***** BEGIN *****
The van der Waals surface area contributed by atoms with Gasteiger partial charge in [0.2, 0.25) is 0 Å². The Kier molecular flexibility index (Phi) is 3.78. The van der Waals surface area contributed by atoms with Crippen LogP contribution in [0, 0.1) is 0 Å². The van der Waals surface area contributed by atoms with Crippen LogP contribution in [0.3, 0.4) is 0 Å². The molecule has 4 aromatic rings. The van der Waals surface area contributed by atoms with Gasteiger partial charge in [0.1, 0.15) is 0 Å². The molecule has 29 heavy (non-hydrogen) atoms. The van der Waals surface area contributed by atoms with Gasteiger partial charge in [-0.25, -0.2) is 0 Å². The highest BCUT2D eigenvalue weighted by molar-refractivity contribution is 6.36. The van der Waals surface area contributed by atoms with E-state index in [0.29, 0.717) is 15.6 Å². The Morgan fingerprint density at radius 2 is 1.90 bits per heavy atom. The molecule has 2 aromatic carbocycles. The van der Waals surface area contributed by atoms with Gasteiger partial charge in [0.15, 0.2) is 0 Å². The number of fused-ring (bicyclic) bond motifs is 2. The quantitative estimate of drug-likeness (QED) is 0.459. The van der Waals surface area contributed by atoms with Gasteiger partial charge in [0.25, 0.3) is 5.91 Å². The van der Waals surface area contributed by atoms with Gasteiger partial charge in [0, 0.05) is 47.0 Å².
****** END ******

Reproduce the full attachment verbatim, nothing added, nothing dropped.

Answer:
The van der Waals surface area contributed by atoms with Gasteiger partial charge in [0.2, 0.25) is 0 Å². The Kier molecular flexibility index (Phi) is 3.78. The van der Waals surface area contributed by atoms with Crippen LogP contribution in [0, 0.1) is 0 Å². The van der Waals surface area contributed by atoms with Crippen LogP contribution in [0.3, 0.4) is 0 Å². The molecule has 4 aromatic rings. The van der Waals surface area contributed by atoms with Gasteiger partial charge in [0.1, 0.15) is 0 Å². The molecule has 29 heavy (non-hydrogen) atoms. The van der Waals surface area contributed by atoms with Gasteiger partial charge in [-0.25, -0.2) is 0 Å². The highest BCUT2D eigenvalue weighted by molar-refractivity contribution is 6.36. The van der Waals surface area contributed by atoms with E-state index in [0.29, 0.717) is 15.6 Å². The Morgan fingerprint density at radius 2 is 1.90 bits per heavy atom. The molecule has 2 aromatic carbocycles. The van der Waals surface area contributed by atoms with Gasteiger partial charge in [0.15, 0.2) is 0 Å². The number of fused-ring (bicyclic) bond motifs is 2. The quantitative estimate of drug-likeness (QED) is 0.459. The van der Waals surface area contributed by atoms with Gasteiger partial charge in [0.25, 0.3) is 5.91 Å². The van der Waals surface area contributed by atoms with Gasteiger partial charge in [0, 0.05) is 47.0 Å².